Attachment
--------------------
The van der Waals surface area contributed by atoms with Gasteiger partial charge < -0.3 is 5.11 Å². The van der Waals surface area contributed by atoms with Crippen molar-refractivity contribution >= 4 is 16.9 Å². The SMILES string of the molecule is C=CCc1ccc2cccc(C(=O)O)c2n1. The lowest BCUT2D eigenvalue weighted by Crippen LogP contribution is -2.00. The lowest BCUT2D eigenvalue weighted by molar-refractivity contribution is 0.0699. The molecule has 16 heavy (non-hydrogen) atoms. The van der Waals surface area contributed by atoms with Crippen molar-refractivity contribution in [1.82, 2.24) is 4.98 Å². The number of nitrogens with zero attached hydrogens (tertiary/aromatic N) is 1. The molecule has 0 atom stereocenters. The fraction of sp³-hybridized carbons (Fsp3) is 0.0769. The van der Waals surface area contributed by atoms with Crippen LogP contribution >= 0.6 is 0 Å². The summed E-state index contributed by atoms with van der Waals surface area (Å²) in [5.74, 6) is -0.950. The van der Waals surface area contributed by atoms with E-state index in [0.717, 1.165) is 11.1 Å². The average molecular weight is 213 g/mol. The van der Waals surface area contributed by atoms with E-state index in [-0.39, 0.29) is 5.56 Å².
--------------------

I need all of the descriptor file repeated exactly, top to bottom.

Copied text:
The van der Waals surface area contributed by atoms with Gasteiger partial charge < -0.3 is 5.11 Å². The van der Waals surface area contributed by atoms with Crippen molar-refractivity contribution >= 4 is 16.9 Å². The SMILES string of the molecule is C=CCc1ccc2cccc(C(=O)O)c2n1. The lowest BCUT2D eigenvalue weighted by Crippen LogP contribution is -2.00. The lowest BCUT2D eigenvalue weighted by molar-refractivity contribution is 0.0699. The molecule has 16 heavy (non-hydrogen) atoms. The van der Waals surface area contributed by atoms with Crippen molar-refractivity contribution in [1.82, 2.24) is 4.98 Å². The number of nitrogens with zero attached hydrogens (tertiary/aromatic N) is 1. The molecule has 0 atom stereocenters. The fraction of sp³-hybridized carbons (Fsp3) is 0.0769. The van der Waals surface area contributed by atoms with Crippen LogP contribution >= 0.6 is 0 Å². The summed E-state index contributed by atoms with van der Waals surface area (Å²) in [5.74, 6) is -0.950. The van der Waals surface area contributed by atoms with E-state index in [0.717, 1.165) is 11.1 Å². The average molecular weight is 213 g/mol. The van der Waals surface area contributed by atoms with E-state index in [-0.39, 0.29) is 5.56 Å².